Now this regime under the Public Enterprise Ministry is more than struggling to ‘restructure’ (before going public with them) certain SOEs. They received Cabinet approval for a number of restructuring efforts for state plantation companies namely JEDB, SLSPC, Elkaduwa, Chilaw and Kurunegala plantations. The Chilaw and Kurunegala plantations are profitable but not as much as they could be.

“The others have lots of issues and at the moment we are trying to maximise productivity and make them efficient. Again, it is not a management restructure but to go for multiple partnerships and the positive side is that there has been huge interest from foreigners and locals, big companies, wanting to take over parts of the companies and do various projects. Some of them are multi-cropping projects, some are to improve tea and rubber that is already there, some are eco-tourism projects and dairy farming. We think we can have a good arrangement where the state could become partner in some cases and in others lease out the land. We believe all this land can be productively used. Some of the land will be distributed among the people on an out-grower basis for small-holders,” Kabir Hashim, Minister Public Enterprise has told media in the past.

So again, why is the public against public listings of SOEs?


It was done wrongly during all the past regimes. They appoint their stooges to the boards as “Thank you’s”. Listing will bring that elusive discipline to SOEs. It will bring them transparency.

This is family silver. It’s public property. In the listed universe there’re ways of establishing true value. There’ll be a need to produce accounts. This is what’s called peopalisation.

The first best solution to the running of SOEs in Sri Lanka is to have a timetable to privatise, Razeen Sally, an Associate Professor at the Lee Kuan Yew School of Public Policy at the National University of Singapore and Chairman of the Institute of Policy Studies, the main economic-policy think tank in his native Sri Lanka, has said. He said that the obvious economically efficient solution is to privatise as many of the SOEs as possible over a realistic period of time. This will depoliticise them as much as possible, in other words, separate ownership from management.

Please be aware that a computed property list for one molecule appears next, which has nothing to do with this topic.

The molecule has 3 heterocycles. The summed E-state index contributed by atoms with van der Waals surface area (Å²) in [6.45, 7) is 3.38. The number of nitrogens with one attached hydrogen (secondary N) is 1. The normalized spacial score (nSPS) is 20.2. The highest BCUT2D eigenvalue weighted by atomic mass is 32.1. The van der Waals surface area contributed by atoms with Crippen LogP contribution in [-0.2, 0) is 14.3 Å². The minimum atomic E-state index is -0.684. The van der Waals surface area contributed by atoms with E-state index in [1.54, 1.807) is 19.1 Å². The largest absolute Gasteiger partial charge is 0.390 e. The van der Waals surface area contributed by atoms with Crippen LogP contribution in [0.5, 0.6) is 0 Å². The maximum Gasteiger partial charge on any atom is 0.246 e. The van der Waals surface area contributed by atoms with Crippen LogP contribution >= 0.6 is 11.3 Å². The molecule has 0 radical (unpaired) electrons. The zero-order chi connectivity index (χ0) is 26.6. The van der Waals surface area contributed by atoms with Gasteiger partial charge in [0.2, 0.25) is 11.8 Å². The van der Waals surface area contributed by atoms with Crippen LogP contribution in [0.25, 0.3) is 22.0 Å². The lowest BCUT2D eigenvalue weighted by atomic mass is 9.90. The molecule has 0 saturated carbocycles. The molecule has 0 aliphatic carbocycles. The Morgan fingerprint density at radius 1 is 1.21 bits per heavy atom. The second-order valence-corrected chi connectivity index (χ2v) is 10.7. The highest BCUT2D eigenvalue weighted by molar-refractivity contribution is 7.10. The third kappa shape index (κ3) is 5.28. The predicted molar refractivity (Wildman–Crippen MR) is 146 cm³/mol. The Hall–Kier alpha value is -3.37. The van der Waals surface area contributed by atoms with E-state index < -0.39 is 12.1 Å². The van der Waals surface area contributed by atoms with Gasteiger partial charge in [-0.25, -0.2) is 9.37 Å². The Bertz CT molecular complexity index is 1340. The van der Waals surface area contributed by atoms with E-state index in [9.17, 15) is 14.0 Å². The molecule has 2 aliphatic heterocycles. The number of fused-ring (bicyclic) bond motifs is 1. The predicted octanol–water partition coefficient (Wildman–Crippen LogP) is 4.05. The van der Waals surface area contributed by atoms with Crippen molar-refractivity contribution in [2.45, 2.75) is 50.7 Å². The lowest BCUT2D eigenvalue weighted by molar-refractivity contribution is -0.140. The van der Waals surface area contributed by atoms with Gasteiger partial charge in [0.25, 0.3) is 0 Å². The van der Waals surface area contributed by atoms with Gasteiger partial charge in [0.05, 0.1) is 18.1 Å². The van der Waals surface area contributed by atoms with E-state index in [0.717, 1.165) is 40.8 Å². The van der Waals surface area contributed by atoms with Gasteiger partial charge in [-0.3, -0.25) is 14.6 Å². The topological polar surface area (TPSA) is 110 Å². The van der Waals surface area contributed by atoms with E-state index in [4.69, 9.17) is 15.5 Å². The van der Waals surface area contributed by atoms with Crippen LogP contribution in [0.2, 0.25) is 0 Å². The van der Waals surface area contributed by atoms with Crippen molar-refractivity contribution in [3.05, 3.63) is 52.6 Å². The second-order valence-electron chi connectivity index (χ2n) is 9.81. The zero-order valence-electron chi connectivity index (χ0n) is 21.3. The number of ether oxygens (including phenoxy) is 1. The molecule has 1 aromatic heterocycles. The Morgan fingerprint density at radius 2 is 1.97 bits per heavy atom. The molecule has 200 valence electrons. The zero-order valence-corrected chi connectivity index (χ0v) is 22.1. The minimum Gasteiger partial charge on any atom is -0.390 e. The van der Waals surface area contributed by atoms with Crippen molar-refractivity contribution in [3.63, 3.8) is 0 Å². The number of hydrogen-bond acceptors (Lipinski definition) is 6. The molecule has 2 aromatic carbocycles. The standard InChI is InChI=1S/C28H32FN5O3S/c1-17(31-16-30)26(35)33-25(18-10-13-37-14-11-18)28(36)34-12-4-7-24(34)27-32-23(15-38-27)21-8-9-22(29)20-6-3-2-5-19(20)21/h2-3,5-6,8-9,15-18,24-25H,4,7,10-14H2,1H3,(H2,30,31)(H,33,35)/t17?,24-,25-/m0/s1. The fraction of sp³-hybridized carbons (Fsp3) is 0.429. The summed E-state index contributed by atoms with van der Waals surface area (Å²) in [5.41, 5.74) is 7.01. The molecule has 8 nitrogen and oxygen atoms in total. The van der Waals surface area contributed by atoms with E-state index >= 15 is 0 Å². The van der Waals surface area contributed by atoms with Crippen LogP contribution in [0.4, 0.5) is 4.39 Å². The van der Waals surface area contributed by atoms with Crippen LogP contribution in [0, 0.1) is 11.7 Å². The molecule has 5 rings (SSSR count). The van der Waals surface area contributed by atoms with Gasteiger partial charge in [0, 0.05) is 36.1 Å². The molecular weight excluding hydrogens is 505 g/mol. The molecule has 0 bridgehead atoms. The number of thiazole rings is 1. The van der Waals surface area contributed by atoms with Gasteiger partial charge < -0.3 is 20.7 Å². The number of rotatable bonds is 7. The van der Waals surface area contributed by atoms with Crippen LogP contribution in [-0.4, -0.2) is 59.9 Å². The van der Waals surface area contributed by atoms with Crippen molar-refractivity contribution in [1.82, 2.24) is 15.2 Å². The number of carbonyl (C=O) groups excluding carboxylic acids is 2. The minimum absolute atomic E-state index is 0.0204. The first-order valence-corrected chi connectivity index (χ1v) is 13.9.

Good news is that the Department of Public Enterprises of the Finance Ministry this month on behalf of the government signed Statements of Corporate Intents (SCIs) with selected SOEs on the back of a recently released International Monetary Fund (IMF) statement stressing the immediate need to finalise and publish SCIs for large SOEs to enhance the transparency and accountability in the reform process Sri Lanka has embarked upon. The Cabinet of Ministers has sanctioned five SOEs to sign SCIs – Ceylon Electricity Board, Ceylon Petroleum Corporation, National Water Supply and Drainage Board, Airport and Aviation Services Ltd and Sri Lanka Ports Authority.

SCI is a tripartite Memorandum of Understanding (MOU) to be signed by Secretary to the Ministry of Finance (MOF), Secretary of relevant line Ministry and the Chairman on behalf of the Board of Directors of the respective SOEs.

SCI includes key performance indicators (KPIs) link to corporate plan, action plan and annual budget of the SOEs for three years’ time horizon starting from year 2017. In addition, the impact of all non-commercial operations by the SOEs are also taken in to the account and included to SCI. On the success of the implementation of this initial programme, the government is expecting to extend this move for the other SOEs as well.

At this ceremony, Sri Lanka’s Finance Minister Ravi Karunanayake told media that more than 350 SOEs have stopped bleeding under the ‘good governance’ regime, after it took over two years ago. “There are 403 state-owned enterprises, of which 200 were making losses when we took over. The loss making entities are now below 50. That too should be reduced. The others are either making profits or breaking even,” Mr. Karunanayake said. He said most SOEs were capable of making profits, but that due to political interference, they were not making profits. Miracles can happen.

The public is in a fool’s paradise if they think that SOEs are for the benefit of the people.

Also the politicians are in a worse place if they think they’re running a country. No sirs you’re running loss making entities – much like the Buhari Hotel. - (Duruthu)